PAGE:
By John F. Naylor
The talk surrounding the e-book of Richard Crossman's cupboard Diaries (1975) delivered to the fore opposing strategies of 'open' and 'closed' executive inside of Britain's loose society. whereas a stability has for the instant been struck in regards to the secrecy of cupboard lawsuits, a historic query is still: by means of what approach, and with what effects, has legitimate secrecy come to envelop the practices of contemporary cupboard govt? This booklet tackles that key query, drawing upon a uniquely wide variety of legitimate and personal papers to envision the old improvement of the cupboard workplace, the custodian of cupboard secrecy. confirmed by means of Lloyd George within the administrative chaos of 1916, the cupboard Secretariat - because it used to be first identified - emerged because the principal organization for the administration of cupboard company, operating heavily with the top Minister himself. In Sir Maurice Hankey's twenty-two-year time period as cupboard secretary, he presided over the institutionalisation of the Secretariat as an workplace unfastened from partisan taint and he in my opinion served all Britain's inter-war top Ministers as confidant and influential consultant.
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Extra resources for A Man and an Institution: Sir Maurice Hankey, the Cabinet Secretariat and the Custody of Cabinet Secrecy
Across Downing Street, within the ambit of the Prime Minister, the day of the secretary of the CID dawned in 1904; he was to prove no scribe either, nor was his lineal descendant, the Cabinet Secretary of December 1916. Yet in its dozen years of pre-war experience the CID did not become the powerful agency which Esher hoped to secure in the 1904 reorganization. The reason was structural: Balfour did not insist that CID conclusions should be the basis upon which the War Office and Admiralty shape their roles; thus the CID judgment of 1905 that Britain need not take seriously the prospect of invasion did not influence the services' military planning.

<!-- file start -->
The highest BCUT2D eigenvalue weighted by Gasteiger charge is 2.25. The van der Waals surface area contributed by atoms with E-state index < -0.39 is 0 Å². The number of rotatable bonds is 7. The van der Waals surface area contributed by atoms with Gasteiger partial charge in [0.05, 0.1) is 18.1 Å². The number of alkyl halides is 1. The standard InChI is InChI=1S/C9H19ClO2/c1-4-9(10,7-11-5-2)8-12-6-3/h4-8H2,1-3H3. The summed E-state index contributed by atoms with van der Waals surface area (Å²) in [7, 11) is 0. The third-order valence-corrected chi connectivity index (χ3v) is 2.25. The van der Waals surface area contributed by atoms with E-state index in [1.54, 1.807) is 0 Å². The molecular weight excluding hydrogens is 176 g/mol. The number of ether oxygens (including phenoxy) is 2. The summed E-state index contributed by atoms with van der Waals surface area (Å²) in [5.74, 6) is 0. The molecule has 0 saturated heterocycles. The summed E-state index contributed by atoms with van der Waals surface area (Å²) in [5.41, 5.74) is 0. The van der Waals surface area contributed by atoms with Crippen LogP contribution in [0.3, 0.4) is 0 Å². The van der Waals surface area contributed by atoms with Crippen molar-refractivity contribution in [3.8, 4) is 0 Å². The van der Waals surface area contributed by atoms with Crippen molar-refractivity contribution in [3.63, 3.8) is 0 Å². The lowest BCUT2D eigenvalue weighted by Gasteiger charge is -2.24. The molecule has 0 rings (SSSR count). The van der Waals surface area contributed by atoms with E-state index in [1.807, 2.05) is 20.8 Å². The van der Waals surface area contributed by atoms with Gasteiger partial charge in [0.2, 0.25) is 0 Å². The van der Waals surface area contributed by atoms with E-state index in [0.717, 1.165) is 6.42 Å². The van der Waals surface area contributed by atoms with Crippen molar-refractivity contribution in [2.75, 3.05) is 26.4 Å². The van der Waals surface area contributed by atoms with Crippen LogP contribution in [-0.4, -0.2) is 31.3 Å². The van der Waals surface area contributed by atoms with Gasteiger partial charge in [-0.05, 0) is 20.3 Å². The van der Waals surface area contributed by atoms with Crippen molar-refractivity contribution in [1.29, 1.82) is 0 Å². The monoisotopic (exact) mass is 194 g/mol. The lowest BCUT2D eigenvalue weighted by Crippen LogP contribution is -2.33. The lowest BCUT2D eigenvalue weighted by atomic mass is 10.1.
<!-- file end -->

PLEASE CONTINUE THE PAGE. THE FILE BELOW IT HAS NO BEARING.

Lord Derby's restrained language of 1877 - ' he understood that the recollection of some of his colleagues was of a different character' - stands as an early epitaph for a lack of system which, at its worst, precipitated unjustified and unnecessary ministerial resignations. 62 Earlier, Hankey had witnessed at a remove ministerial misunderstanding and the imprecise execution of a Cabinet decision on 29 July 1914 to put into immediate operation measures deemed precautionary in view of the outbreak of war in Europe.
Any Minister requiring to bring up a matter either of Departmental or of public importance had to seek the permission of the Prime Minister to do so. No one else, broadly speaking, was armed in advance. It was difficult for any Minister to secure an interstice in the discussion in which he could place his own case. No record whatever was kept of our proceedings, except the private and personal letter written by the Prime Minister to the Sovereign, the contents of which, in any case, are never seen by anybody else.